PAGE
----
RALEIGH, N.C. (WTVD) -- The manager of The Hemp Store in Wake Forest is keeping a close eye on the North Carolina Compassionate Care Act, which could legalize medical marijuana.
"We would love to kind of pursue whatever it would take to open up a medical marijuana dispensary," said Tess Medlin, manager of The Hemp Store in Wake Forest, which sells hemp-derived products. "It's a little bit early to kind of distinguish whether or not it's something we are going to be able to pursue and something we're going to be able to carry."
The North Carolina Senate Judiciary Committee approved the bipartisan Senate bill Wednesday.
Senate Bill 711 still has to pass three committees before reaching the Senate floor.
"It was a historic day for North Carolina," said Sen. Wiley Nickel, D-Wake County, who represents District 16, "This was the first time we've actually had a vote for medical marijuana so it was a real honor and a privilege to be there, to vote in the judiciary committee to advance this bill. I'm also a co-sponsor of the bill. So the time has come for medical marijuana in North Carolina. We've got 36 other states who have medical marijuana, or more, and we should join that list."
This is personal for Nickel. His father died of cancer in the 1990s at 43. His father underwent chemotherapy and radiation and used medical marijuana for his pain and to boost his appetite but did so illegally in California. Nickel said it's time to end the criminalization in North Carolina.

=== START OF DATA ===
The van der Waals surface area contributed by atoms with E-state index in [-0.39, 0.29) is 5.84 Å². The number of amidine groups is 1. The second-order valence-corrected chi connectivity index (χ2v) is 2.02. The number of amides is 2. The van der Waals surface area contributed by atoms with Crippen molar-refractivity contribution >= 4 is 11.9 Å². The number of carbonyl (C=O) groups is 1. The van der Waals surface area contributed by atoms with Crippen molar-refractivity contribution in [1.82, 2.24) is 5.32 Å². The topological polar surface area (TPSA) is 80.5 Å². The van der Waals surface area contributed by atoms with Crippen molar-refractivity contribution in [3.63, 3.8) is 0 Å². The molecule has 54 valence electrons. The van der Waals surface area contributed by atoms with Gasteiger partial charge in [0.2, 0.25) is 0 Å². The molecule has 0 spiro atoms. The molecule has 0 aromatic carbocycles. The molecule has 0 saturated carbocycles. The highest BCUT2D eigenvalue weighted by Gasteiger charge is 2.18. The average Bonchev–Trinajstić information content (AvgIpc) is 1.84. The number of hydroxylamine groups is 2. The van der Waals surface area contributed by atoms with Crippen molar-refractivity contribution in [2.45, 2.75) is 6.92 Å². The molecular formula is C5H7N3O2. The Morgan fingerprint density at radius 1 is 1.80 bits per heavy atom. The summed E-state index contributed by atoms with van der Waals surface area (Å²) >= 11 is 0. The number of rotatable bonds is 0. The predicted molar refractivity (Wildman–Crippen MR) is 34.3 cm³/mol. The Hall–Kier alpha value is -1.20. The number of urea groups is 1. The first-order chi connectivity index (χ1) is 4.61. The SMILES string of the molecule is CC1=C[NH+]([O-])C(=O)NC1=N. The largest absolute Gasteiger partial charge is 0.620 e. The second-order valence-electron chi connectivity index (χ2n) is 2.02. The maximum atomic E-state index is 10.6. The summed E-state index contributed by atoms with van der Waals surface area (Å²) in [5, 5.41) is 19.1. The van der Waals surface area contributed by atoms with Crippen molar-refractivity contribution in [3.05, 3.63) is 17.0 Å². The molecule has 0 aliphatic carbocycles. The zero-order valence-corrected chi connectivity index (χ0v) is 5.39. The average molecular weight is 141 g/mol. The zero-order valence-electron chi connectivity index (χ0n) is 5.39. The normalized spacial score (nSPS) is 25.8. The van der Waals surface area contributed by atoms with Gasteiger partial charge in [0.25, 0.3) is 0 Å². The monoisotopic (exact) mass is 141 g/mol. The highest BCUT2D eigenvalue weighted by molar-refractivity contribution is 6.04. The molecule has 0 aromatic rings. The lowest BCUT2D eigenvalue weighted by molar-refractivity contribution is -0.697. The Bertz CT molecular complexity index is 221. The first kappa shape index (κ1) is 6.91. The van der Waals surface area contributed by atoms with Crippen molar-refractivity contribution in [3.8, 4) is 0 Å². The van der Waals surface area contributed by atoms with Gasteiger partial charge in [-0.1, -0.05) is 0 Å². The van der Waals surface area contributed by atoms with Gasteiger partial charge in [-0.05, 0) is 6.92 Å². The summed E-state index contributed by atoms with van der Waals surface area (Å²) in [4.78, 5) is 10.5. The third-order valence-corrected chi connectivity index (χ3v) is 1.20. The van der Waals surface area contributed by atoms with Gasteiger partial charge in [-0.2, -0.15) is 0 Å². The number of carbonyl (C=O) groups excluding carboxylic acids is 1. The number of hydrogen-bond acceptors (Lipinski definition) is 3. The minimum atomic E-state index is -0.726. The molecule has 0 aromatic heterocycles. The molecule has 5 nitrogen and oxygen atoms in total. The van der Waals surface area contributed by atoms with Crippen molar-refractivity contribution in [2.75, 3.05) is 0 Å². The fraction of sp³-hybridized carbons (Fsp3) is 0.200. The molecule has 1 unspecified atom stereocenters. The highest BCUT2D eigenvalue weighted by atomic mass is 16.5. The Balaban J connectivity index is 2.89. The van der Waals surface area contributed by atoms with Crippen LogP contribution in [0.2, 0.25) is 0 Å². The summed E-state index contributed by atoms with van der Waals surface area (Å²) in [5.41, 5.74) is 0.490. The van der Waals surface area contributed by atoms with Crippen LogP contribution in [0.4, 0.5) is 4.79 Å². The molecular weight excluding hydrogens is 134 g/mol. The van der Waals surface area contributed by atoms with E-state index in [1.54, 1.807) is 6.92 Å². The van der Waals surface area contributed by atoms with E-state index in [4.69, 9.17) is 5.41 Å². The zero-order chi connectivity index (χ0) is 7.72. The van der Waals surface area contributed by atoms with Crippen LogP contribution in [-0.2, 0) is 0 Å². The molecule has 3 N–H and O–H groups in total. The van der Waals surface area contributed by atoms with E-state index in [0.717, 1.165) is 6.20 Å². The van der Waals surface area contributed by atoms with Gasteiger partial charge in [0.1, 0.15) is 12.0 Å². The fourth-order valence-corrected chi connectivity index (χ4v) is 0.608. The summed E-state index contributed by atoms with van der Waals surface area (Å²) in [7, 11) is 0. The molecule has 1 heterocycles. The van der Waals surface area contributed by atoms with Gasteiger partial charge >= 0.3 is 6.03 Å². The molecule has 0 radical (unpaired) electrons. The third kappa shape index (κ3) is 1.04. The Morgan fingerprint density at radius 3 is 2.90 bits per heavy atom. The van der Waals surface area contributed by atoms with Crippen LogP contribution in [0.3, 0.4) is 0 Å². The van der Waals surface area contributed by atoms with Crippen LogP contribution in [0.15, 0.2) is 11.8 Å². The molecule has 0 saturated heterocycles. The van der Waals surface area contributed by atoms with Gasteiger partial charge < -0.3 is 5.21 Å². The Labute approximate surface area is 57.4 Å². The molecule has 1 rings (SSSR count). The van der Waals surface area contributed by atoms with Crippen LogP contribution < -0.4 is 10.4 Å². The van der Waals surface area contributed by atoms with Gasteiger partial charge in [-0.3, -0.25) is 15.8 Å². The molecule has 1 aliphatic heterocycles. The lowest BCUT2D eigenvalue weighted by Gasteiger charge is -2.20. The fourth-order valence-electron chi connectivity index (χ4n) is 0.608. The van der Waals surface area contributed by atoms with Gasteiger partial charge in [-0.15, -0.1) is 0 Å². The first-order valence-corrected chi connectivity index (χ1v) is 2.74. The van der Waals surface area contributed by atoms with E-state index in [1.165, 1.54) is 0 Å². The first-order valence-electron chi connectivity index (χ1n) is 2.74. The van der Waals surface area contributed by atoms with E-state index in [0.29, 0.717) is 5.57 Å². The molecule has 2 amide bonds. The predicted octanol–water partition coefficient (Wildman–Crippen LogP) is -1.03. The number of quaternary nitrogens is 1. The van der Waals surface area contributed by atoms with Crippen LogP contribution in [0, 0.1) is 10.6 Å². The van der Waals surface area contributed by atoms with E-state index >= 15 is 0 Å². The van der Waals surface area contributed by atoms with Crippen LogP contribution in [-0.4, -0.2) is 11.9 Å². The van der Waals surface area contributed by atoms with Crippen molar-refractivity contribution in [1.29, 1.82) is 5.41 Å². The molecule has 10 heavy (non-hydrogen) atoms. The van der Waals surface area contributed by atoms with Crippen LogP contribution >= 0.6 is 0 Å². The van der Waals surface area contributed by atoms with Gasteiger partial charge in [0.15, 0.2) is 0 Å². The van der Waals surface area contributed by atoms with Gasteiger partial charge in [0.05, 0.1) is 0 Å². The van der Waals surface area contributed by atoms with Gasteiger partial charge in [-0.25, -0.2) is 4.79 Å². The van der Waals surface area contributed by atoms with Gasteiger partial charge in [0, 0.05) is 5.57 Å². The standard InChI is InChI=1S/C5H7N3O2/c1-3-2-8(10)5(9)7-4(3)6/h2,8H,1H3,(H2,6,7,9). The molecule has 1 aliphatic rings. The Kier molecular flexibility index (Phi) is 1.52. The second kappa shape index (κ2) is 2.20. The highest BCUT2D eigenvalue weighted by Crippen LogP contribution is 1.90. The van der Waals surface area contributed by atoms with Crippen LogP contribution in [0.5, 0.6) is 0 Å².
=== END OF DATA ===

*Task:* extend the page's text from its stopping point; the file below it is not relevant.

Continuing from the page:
"He is exactly the kind of person this bill was meant to help," Nickel said. "For anyone who's gone through the end of life, somebody dying of cancer, it's very difficult. It's very tough, you know, chemo, radiation, and he used marijuana illegally during that time, and we should never, ever prevent anyone from doing the same."
If passed, only people with certain debilitating medical conditions could legally use marijuana, with a doctor's diagnosis.
"I am grateful that regardless of how restrictive it is, that we're even taking a step towards medical marijuana," Medlin said. "That being said, it does seem a bit more restrictive than quite a few other states."
An Elon University poll from earlier this year found 73 percent of people in the state support legalizing medical marijuana.
The Rev. Mark Creech, the executive director of the Christian Action League of North Carolina, sent a statement about their opposition to the bill, saying in part:
"What this bill will mostly do is dress up an illicit mind-altering product to appear as something good, which studies have shown misleads more of our youth to using it, and ultimately leads to the legalization of recreational marijuana."
A 2019 Washington State University study found minimal effect on major crime from marijuana sales in Washington state or Colorado.
Nickel said a committee will take up the bill in two weeks.